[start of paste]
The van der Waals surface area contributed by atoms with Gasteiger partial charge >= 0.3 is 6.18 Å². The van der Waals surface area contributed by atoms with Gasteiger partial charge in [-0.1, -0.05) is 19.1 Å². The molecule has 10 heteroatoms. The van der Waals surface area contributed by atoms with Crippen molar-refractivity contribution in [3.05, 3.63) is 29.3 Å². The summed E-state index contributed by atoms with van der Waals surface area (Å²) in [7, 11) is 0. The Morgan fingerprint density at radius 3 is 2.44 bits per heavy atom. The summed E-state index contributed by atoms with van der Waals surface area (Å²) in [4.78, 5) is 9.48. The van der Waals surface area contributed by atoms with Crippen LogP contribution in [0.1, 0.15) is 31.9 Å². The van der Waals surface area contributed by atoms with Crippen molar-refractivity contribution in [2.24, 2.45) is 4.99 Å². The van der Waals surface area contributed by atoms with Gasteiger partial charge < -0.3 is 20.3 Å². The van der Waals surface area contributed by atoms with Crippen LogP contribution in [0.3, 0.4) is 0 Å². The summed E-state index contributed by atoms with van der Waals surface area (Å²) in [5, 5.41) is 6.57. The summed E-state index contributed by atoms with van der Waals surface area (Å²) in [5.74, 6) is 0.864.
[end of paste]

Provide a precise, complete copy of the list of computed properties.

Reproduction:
The van der Waals surface area contributed by atoms with Gasteiger partial charge >= 0.3 is 6.18 Å². The van der Waals surface area contributed by atoms with Gasteiger partial charge in [-0.1, -0.05) is 19.1 Å². The molecule has 10 heteroatoms. The van der Waals surface area contributed by atoms with Crippen molar-refractivity contribution in [3.05, 3.63) is 29.3 Å². The summed E-state index contributed by atoms with van der Waals surface area (Å²) in [7, 11) is 0. The Morgan fingerprint density at radius 3 is 2.44 bits per heavy atom. The summed E-state index contributed by atoms with van der Waals surface area (Å²) in [4.78, 5) is 9.48. The van der Waals surface area contributed by atoms with Crippen LogP contribution in [0.1, 0.15) is 31.9 Å². The van der Waals surface area contributed by atoms with Crippen molar-refractivity contribution in [2.24, 2.45) is 4.99 Å². The van der Waals surface area contributed by atoms with Gasteiger partial charge < -0.3 is 20.3 Å². The van der Waals surface area contributed by atoms with Crippen LogP contribution in [0.3, 0.4) is 0 Å². The summed E-state index contributed by atoms with van der Waals surface area (Å²) in [5, 5.41) is 6.57. The summed E-state index contributed by atoms with van der Waals surface area (Å²) in [5.74, 6) is 0.864.